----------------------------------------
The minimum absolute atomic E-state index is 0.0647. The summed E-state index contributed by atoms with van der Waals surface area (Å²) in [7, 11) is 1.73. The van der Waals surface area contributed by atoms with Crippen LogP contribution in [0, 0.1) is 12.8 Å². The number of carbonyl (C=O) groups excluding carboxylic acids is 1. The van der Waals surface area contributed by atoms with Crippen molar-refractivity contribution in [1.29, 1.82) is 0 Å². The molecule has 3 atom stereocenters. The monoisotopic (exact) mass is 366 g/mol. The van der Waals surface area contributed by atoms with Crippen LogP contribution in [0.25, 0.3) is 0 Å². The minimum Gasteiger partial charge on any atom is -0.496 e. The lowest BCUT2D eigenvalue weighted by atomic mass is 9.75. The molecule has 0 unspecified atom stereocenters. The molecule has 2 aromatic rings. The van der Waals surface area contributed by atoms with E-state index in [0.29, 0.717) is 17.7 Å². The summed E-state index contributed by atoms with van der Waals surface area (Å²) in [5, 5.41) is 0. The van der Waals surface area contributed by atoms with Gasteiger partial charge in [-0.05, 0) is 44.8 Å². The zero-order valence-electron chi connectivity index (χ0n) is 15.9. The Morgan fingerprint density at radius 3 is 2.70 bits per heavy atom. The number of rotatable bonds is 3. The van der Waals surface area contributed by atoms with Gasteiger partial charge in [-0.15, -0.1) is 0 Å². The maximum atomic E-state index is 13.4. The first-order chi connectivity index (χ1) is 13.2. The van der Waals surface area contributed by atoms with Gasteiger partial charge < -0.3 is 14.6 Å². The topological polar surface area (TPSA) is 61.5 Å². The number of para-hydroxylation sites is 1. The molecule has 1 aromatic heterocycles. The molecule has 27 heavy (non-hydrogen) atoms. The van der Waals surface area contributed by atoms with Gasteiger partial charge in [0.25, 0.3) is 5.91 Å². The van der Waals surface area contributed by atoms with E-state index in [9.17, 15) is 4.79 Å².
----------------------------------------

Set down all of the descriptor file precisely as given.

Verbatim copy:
The minimum absolute atomic E-state index is 0.0647. The summed E-state index contributed by atoms with van der Waals surface area (Å²) in [7, 11) is 1.73. The van der Waals surface area contributed by atoms with Crippen LogP contribution in [0, 0.1) is 12.8 Å². The number of carbonyl (C=O) groups excluding carboxylic acids is 1. The van der Waals surface area contributed by atoms with Crippen molar-refractivity contribution in [1.29, 1.82) is 0 Å². The molecule has 3 atom stereocenters. The monoisotopic (exact) mass is 366 g/mol. The van der Waals surface area contributed by atoms with Crippen LogP contribution in [0.25, 0.3) is 0 Å². The minimum Gasteiger partial charge on any atom is -0.496 e. The lowest BCUT2D eigenvalue weighted by atomic mass is 9.75. The molecule has 0 unspecified atom stereocenters. The molecule has 2 aromatic rings. The van der Waals surface area contributed by atoms with E-state index in [0.29, 0.717) is 17.7 Å². The summed E-state index contributed by atoms with van der Waals surface area (Å²) in [5, 5.41) is 0. The van der Waals surface area contributed by atoms with Gasteiger partial charge in [-0.05, 0) is 44.8 Å². The zero-order valence-electron chi connectivity index (χ0n) is 15.9. The Morgan fingerprint density at radius 3 is 2.70 bits per heavy atom. The number of rotatable bonds is 3. The van der Waals surface area contributed by atoms with Gasteiger partial charge in [-0.15, -0.1) is 0 Å². The maximum atomic E-state index is 13.4. The first-order chi connectivity index (χ1) is 13.2. The van der Waals surface area contributed by atoms with Gasteiger partial charge < -0.3 is 14.6 Å². The topological polar surface area (TPSA) is 61.5 Å². The number of para-hydroxylation sites is 1. The molecule has 1 aromatic heterocycles. The molecule has 27 heavy (non-hydrogen) atoms. The van der Waals surface area contributed by atoms with Gasteiger partial charge in [0.25, 0.3) is 5.91 Å². The van der Waals surface area contributed by atoms with E-state index in [9.17, 15) is 4.79 Å².